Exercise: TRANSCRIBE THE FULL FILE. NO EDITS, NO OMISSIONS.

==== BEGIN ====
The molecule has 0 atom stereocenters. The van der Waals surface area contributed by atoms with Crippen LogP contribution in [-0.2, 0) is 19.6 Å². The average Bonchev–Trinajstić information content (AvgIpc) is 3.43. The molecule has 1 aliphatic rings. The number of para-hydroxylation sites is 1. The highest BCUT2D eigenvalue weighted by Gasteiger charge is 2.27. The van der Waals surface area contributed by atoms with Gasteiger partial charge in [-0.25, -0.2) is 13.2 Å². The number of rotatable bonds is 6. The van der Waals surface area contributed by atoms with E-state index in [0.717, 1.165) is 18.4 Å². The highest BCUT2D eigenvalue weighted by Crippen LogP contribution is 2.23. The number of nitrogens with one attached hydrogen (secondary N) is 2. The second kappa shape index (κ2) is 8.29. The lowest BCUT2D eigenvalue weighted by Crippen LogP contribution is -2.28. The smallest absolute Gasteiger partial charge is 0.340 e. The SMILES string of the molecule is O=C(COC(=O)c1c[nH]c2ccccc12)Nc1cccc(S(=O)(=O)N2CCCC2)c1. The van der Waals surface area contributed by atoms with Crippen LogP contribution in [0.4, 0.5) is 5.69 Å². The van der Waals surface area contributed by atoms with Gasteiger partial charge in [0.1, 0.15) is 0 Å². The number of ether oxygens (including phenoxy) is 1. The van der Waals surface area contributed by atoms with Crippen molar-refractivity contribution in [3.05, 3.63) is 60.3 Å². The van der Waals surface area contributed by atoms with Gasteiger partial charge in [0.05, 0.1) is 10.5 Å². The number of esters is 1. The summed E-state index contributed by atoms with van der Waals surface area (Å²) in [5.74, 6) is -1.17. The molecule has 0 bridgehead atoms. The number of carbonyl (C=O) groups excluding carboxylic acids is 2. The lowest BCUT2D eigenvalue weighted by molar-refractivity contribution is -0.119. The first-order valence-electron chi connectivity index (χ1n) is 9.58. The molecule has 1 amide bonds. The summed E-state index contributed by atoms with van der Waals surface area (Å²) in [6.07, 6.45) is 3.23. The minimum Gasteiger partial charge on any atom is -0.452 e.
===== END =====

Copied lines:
The molecule has 0 atom stereocenters. The van der Waals surface area contributed by atoms with Crippen LogP contribution in [-0.2, 0) is 19.6 Å². The average Bonchev–Trinajstić information content (AvgIpc) is 3.43. The molecule has 1 aliphatic rings. The number of para-hydroxylation sites is 1. The highest BCUT2D eigenvalue weighted by Gasteiger charge is 2.27. The van der Waals surface area contributed by atoms with Gasteiger partial charge in [-0.25, -0.2) is 13.2 Å². The number of rotatable bonds is 6. The van der Waals surface area contributed by atoms with E-state index in [0.717, 1.165) is 18.4 Å². The highest BCUT2D eigenvalue weighted by Crippen LogP contribution is 2.23. The number of nitrogens with one attached hydrogen (secondary N) is 2. The second kappa shape index (κ2) is 8.29. The lowest BCUT2D eigenvalue weighted by Crippen LogP contribution is -2.28. The smallest absolute Gasteiger partial charge is 0.340 e. The SMILES string of the molecule is O=C(COC(=O)c1c[nH]c2ccccc12)Nc1cccc(S(=O)(=O)N2CCCC2)c1. The van der Waals surface area contributed by atoms with Crippen LogP contribution in [0.4, 0.5) is 5.69 Å². The van der Waals surface area contributed by atoms with Gasteiger partial charge in [0.1, 0.15) is 0 Å². The number of ether oxygens (including phenoxy) is 1. The van der Waals surface area contributed by atoms with Crippen molar-refractivity contribution in [3.05, 3.63) is 60.3 Å². The van der Waals surface area contributed by atoms with Gasteiger partial charge in [0.05, 0.1) is 10.5 Å². The number of esters is 1. The summed E-state index contributed by atoms with van der Waals surface area (Å²) in [5.74, 6) is -1.17. The molecule has 0 bridgehead atoms. The number of carbonyl (C=O) groups excluding carboxylic acids is 2. The lowest BCUT2D eigenvalue weighted by molar-refractivity contribution is -0.119. The first-order valence-electron chi connectivity index (χ1n) is 9.58. The molecule has 1 amide bonds. The summed E-state index contributed by atoms with van der Waals surface area (Å²) in [6.07, 6.45) is 3.23. The minimum Gasteiger partial charge on any atom is -0.452 e.